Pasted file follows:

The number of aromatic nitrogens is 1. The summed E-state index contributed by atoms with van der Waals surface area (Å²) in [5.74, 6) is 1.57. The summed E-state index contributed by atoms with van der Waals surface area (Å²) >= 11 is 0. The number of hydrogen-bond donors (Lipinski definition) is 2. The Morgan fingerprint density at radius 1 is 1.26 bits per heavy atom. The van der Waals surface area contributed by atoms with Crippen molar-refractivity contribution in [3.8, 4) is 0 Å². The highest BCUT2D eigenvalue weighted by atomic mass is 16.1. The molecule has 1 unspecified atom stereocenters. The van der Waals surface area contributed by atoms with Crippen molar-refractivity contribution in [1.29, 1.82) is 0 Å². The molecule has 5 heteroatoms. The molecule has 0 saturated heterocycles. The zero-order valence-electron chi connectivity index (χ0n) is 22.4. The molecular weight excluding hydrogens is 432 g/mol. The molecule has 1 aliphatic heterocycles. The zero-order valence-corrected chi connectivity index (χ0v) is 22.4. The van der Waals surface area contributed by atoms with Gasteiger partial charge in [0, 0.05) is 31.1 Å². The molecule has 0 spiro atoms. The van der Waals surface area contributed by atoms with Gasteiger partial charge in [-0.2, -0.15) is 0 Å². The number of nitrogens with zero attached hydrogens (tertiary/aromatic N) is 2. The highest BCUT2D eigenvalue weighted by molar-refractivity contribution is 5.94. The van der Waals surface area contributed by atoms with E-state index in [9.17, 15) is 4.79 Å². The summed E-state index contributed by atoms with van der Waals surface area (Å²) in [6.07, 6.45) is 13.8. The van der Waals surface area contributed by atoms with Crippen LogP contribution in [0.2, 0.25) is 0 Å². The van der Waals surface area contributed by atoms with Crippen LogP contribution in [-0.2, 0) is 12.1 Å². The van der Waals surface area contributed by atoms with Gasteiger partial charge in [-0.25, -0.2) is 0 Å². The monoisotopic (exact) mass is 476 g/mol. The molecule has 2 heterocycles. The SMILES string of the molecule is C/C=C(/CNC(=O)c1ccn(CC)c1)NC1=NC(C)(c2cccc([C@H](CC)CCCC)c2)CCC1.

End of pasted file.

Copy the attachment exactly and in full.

The number of aromatic nitrogens is 1. The summed E-state index contributed by atoms with van der Waals surface area (Å²) in [5.74, 6) is 1.57. The summed E-state index contributed by atoms with van der Waals surface area (Å²) >= 11 is 0. The number of hydrogen-bond donors (Lipinski definition) is 2. The Morgan fingerprint density at radius 1 is 1.26 bits per heavy atom. The van der Waals surface area contributed by atoms with Crippen molar-refractivity contribution in [3.8, 4) is 0 Å². The highest BCUT2D eigenvalue weighted by atomic mass is 16.1. The molecule has 1 unspecified atom stereocenters. The van der Waals surface area contributed by atoms with Crippen molar-refractivity contribution in [1.29, 1.82) is 0 Å². The molecule has 5 heteroatoms. The molecule has 0 saturated heterocycles. The zero-order valence-electron chi connectivity index (χ0n) is 22.4. The molecular weight excluding hydrogens is 432 g/mol. The molecule has 1 aliphatic heterocycles. The zero-order valence-corrected chi connectivity index (χ0v) is 22.4. The van der Waals surface area contributed by atoms with Gasteiger partial charge in [0, 0.05) is 31.1 Å². The molecule has 0 spiro atoms. The van der Waals surface area contributed by atoms with Gasteiger partial charge in [-0.2, -0.15) is 0 Å². The number of nitrogens with zero attached hydrogens (tertiary/aromatic N) is 2. The highest BCUT2D eigenvalue weighted by molar-refractivity contribution is 5.94. The van der Waals surface area contributed by atoms with E-state index in [9.17, 15) is 4.79 Å². The summed E-state index contributed by atoms with van der Waals surface area (Å²) in [6.07, 6.45) is 13.8. The van der Waals surface area contributed by atoms with Crippen LogP contribution in [0.2, 0.25) is 0 Å². The van der Waals surface area contributed by atoms with Crippen LogP contribution in [-0.2, 0) is 12.1 Å². The van der Waals surface area contributed by atoms with Gasteiger partial charge in [-0.25, -0.2) is 0 Å². The monoisotopic (exact) mass is 476 g/mol. The molecule has 2 heterocycles. The SMILES string of the molecule is C/C=C(/CNC(=O)c1ccn(CC)c1)NC1=NC(C)(c2cccc([C@H](CC)CCCC)c2)CCC1.